ELLSWORTH — Hancock County residents can look forward to feasting on freshly harvested sea scallops when the 2020-21 scallop fishing season kicks off in coming weeks. Maine’s scallop fishery landed 415,818 pounds of scallop meats worth $4.359 million in 2019, making it the state’s 10th most lucrative seafood.
On Nov. 5, the Maine Department of Marine Resources announced finalized dates for the 2020-21 scallop fishing season and its three fishery management zones. In Zone 2, which stretches from eastern Penobscot Bay to Quoddy Head in Lubec, licensed scallop divers can commence harvesting Monday, Nov. 23, with their season ending April 24. Scallop draggers’ season gets underway Tuesday, Dec. 1, and closes March 31.
In Zone 3, encompassing Cobscook Bay and the St. Croix River — Maine’s richest scallop fishing grounds — divers can start fishing for the prized bivalves on Dec. 3, with their season closing March 27, while draggers can fish there starting Dec. 1 and ceasing March 24. In Zone 1, from western Penobscot Bay to the New Hampshire border, diving is allowed starting Nov. 17 and wraps up April 24 while dragging runs from Dec. 7 through March 18.
In zones 1 and 2, daily scallop meat possession will be limited to 15 gallons per boat. In Zone 3, ten gallons of shucked scallops will remain as the daily limit. The same limits apply to divers and draggers. For more details, the adopted 2020-2021 season regulations are posted at https://www.maine.gov/dmr/laws-regulations/newly-adopted-regulations.html.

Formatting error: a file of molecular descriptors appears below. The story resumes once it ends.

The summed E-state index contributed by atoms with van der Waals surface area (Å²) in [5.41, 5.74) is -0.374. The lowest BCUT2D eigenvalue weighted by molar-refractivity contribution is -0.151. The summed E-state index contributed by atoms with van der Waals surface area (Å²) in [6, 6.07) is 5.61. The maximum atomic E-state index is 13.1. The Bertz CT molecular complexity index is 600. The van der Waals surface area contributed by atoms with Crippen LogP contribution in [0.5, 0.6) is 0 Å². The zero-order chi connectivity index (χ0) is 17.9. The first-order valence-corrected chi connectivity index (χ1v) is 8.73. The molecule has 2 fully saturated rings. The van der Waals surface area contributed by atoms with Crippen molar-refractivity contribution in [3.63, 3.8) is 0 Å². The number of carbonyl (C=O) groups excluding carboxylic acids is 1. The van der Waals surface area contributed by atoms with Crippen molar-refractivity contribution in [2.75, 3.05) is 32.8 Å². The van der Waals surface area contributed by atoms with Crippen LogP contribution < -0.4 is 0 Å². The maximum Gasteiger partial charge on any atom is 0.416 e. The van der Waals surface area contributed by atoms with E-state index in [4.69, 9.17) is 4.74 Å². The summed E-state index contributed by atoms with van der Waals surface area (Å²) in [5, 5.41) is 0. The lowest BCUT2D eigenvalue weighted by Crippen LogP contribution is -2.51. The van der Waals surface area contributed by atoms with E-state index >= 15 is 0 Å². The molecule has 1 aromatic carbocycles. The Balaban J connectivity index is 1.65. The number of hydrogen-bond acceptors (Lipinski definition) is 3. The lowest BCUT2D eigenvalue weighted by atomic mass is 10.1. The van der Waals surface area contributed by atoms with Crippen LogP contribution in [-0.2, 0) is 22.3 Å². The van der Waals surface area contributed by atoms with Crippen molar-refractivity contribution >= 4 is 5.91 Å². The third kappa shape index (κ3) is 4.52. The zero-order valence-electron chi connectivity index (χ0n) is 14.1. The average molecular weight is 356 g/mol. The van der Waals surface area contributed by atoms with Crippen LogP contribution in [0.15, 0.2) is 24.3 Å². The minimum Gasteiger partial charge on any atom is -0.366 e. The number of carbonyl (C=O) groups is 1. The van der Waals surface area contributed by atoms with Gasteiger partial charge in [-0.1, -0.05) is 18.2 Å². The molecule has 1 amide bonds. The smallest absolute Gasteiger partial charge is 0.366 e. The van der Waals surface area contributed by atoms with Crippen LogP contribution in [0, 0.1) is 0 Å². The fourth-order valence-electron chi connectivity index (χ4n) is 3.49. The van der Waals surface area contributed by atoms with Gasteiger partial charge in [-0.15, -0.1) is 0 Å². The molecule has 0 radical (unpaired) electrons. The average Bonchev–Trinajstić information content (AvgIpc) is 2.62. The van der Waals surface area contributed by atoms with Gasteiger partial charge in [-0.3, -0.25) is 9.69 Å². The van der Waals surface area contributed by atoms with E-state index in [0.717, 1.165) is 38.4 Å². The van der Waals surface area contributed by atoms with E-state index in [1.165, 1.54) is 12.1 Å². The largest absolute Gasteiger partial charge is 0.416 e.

During the scallop season, DMR Commissioner Patrick Keliher has the authority to enact immediate emergency closures when the resource is being too heavily harvested. Last February was such case a when Keliher abruptly closed two Zone 2 areas. One closure included Mount Desert Island’s Somes Sound and Great Harbor and waters around the Cranberry Isles and part of the Western Way. The other closure comprised mid-Penobscot Bay waters from near Great Spruce Head Island to Pickering Island.
Eight years ago, the DMR launched a 10-year rotational management plan to better regulate the fishery and protect the then declining scallop resource. In state waters, the plan entails closures of large areas on a three-year rotating basis. The system also includes targeted closures in small areas to protect the scallop broodstock and immature scallop population. Since then, the limits and closures have helped rebuild the resource, but annual scallop landings and revenue have not recovered from the fishery’s heyday back in the 1990s, according to resource managers.
In 2019, Maine’s scallop harvest totaled 414,818 pounds, worth $4.359 million — a 33 percent drop in landings — compared to the 2018 catch of 619,591 pounds, worth $6,506,289. Many factors, however, figure in the scallop fishery’s year-to-year performance from the weather and closures to seafood prices.
“Landings have steadily improved since 2009, when meat pounds (no shell or roe) landed were 79,923 to 415,818 in 2019,” DMR spokesman Jeff Nichols noted Friday, Nov. 6.